The constitutional monarchy of Norway and home of the Nobel Prize stewards leads the world with the smallest gender gap. Iran is a dark ages basement dweller at 116 out of 130 on gender equality for the 18th largest sized country on Earth. The world's number one super power democracy is solidly behind Norway, Finland, Sweden, Iceland and New Zealand coming in at #27. Sadly, that's an improvement over last year. Persian and Iranian civilization has been around in some form since before 4000 BC. The USA only gave suffrage to women in 1920 with a constitutional amendment passing by one vote. Since the 21st millennium began, Norway had a firm grip on the top spot in human development with an enlightened universal Scandinavian welfare model. Just to get to the top spot Norway had to move up just two places on their Nordic neighbors.
The UK came 13th and slipped from 11th place last year while France was among those countries whose ranking rose sharply, from 51st to 15th place helped by gains in economic participation and political empowerment.
Syria, Ethiopia and Saudi Arabia all fell in the ranking and showed a drop in overall scores. Progress in closing the gap is not only "possible" but can be achieved in a relatively short space of time said the forum.
The index surveyed economic participation, educational attainment, political empowerment and health and survival.
Women in senior leadership roles in government, business and other organization needs to happen in more nations but the bugaboo of diversifying escapes rational discussion and implementation year after year. Looks bleak in the United Kingdom as the pay gap widens as the UK falls two places to number 13 on the World Economic Forum's Flobal Gender gap index, especially for women with the top job in a business. Canada took a greased toboggan down Mount Robson sliding to an ungainly stop 13 spots down from their prior perch. Turkey considered by those in Bush's state department as the most moderate Muslim nation sparkles in infamy at 123 out of 130 as the formerly secular nation grows ever more rigidly conservative in it politics. Don't hold your breath for the Bush guys to mention that out loud either as Turkey's air space is a vital American interest.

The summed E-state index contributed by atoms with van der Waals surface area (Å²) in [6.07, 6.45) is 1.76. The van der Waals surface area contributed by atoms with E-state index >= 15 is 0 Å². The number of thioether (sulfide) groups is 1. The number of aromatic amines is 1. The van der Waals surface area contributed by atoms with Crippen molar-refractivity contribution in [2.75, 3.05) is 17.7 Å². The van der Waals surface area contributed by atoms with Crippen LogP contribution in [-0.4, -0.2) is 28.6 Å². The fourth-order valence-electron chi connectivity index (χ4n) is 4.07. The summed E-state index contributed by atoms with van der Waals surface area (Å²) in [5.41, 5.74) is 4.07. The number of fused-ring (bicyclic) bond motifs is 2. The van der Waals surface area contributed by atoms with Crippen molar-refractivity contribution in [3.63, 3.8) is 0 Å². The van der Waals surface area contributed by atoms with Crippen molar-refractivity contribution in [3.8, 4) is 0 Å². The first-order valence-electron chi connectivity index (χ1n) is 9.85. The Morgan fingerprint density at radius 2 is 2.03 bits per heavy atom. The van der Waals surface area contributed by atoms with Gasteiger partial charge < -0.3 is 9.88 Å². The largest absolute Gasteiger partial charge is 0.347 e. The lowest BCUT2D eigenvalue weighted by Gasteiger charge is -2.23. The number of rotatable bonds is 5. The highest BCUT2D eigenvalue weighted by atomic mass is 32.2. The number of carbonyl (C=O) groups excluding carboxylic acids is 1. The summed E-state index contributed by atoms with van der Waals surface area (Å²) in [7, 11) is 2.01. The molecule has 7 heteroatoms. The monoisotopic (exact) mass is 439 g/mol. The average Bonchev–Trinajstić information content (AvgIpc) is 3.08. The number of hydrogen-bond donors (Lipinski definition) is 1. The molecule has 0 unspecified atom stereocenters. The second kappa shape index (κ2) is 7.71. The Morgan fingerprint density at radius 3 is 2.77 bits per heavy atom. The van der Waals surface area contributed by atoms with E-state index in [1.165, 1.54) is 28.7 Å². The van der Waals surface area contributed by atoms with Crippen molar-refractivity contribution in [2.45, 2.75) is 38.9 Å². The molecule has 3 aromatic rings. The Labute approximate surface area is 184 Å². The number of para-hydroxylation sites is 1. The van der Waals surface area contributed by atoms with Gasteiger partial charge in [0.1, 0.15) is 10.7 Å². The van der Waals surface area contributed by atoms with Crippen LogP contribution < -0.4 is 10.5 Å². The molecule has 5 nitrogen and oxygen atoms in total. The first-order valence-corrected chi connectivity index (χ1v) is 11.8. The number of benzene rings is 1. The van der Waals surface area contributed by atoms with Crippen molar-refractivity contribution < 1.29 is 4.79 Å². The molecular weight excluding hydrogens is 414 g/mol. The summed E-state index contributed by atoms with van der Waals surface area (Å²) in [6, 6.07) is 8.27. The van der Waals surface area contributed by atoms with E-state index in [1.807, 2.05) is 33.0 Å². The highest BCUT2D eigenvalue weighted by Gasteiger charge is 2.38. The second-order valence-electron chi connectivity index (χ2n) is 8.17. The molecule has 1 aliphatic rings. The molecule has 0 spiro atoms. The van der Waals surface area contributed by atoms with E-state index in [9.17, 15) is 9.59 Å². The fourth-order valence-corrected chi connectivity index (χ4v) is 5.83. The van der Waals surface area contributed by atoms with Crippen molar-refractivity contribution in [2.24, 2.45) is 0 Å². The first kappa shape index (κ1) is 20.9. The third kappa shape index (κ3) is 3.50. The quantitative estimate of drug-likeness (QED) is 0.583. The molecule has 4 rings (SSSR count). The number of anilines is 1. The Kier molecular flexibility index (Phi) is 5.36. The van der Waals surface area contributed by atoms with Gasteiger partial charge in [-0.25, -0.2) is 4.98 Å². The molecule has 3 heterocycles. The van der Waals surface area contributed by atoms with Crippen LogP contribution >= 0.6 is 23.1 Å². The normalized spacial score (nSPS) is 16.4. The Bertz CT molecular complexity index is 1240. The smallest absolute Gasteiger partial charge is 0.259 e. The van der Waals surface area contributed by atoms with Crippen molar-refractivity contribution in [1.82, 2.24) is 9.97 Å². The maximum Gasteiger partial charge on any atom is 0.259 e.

Women in the US still have trouble reaching equal status and equal pay. In Missouri, three female anchors are suing their former television station for tossing them off the air while their balder, fatter and squinting male counterparts got to stay on the tube. Gender bias shows up in a multitude of areas while significant accomplishments receive noteworthy attention. The United States military broke the so-called brass ceiling pinning a fourth star on General Ann E. Dunwoody's dress uniform. The 55 year old is the top commander of the Army Matériel Command unit which supplies all soldiers with weapons and gear. She is a master jumper and which led to her creds as the 82nd Airborne's first female battalion commander at Fort Bragg.
"It was clear to me that my Army experience was just going to be a two-year detour en route to my fitness profession," she added. "So when asked, `Ann, did you ever think you were going to be a general officer, to say nothing about a four-star?' I say, `Not in my wildest dreams.'

"There is no one more surprised than I — except, of course, my husband. You know what they say, `Behind every successful woman there is an astonished man.'"

Too bad that is has such the ring of truth - still in the USA and everywhere else...

In a story of intolerance from a temperate religion comes the story of Ayaan Hirsi Ali. She fought against the cultural norms on three continents suffering horrible deprivations along the way. While I may not agree with all of her political views, her courage and intellect are diamonds of the first water and her story is the beginning of her legend. She titled the book strongly, Infidel. A Great Read!